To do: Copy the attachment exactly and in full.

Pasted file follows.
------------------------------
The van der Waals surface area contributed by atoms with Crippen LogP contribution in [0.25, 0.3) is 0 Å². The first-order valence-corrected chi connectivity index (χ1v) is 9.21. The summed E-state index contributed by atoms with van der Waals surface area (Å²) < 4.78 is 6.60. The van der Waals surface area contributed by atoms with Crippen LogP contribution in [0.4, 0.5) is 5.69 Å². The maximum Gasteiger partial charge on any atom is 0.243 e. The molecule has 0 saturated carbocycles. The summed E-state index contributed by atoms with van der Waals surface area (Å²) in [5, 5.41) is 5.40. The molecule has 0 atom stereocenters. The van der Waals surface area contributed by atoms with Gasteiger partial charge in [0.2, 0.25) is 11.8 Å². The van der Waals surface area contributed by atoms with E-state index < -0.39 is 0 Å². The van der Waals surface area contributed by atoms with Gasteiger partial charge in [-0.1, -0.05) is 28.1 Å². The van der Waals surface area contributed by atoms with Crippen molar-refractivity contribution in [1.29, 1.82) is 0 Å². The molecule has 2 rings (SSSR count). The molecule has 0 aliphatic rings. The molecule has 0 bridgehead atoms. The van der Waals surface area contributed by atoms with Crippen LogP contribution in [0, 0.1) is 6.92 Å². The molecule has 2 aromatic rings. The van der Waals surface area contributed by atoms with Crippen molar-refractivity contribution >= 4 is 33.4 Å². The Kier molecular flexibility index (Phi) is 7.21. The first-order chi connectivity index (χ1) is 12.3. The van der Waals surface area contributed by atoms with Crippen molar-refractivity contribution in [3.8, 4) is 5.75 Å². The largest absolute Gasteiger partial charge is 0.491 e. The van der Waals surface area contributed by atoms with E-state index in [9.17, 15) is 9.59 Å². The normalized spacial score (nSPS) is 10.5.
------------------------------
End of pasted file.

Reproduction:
The van der Waals surface area contributed by atoms with Crippen LogP contribution in [0.25, 0.3) is 0 Å². The first-order valence-corrected chi connectivity index (χ1v) is 9.21. The summed E-state index contributed by atoms with van der Waals surface area (Å²) < 4.78 is 6.60. The van der Waals surface area contributed by atoms with Crippen LogP contribution in [0.4, 0.5) is 5.69 Å². The maximum Gasteiger partial charge on any atom is 0.243 e. The molecule has 0 saturated carbocycles. The summed E-state index contributed by atoms with van der Waals surface area (Å²) in [5, 5.41) is 5.40. The molecule has 0 atom stereocenters. The van der Waals surface area contributed by atoms with Gasteiger partial charge in [0.2, 0.25) is 11.8 Å². The van der Waals surface area contributed by atoms with E-state index < -0.39 is 0 Å². The van der Waals surface area contributed by atoms with Gasteiger partial charge in [-0.1, -0.05) is 28.1 Å². The van der Waals surface area contributed by atoms with Crippen molar-refractivity contribution in [1.29, 1.82) is 0 Å². The molecule has 2 rings (SSSR count). The molecule has 0 aliphatic rings. The molecule has 0 bridgehead atoms. The van der Waals surface area contributed by atoms with Crippen LogP contribution in [0, 0.1) is 6.92 Å². The molecule has 2 aromatic rings. The van der Waals surface area contributed by atoms with Crippen molar-refractivity contribution >= 4 is 33.4 Å². The Kier molecular flexibility index (Phi) is 7.21. The first-order chi connectivity index (χ1) is 12.3. The van der Waals surface area contributed by atoms with Crippen molar-refractivity contribution in [3.8, 4) is 5.75 Å². The largest absolute Gasteiger partial charge is 0.491 e. The van der Waals surface area contributed by atoms with E-state index in [9.17, 15) is 9.59 Å². The normalized spacial score (nSPS) is 10.5.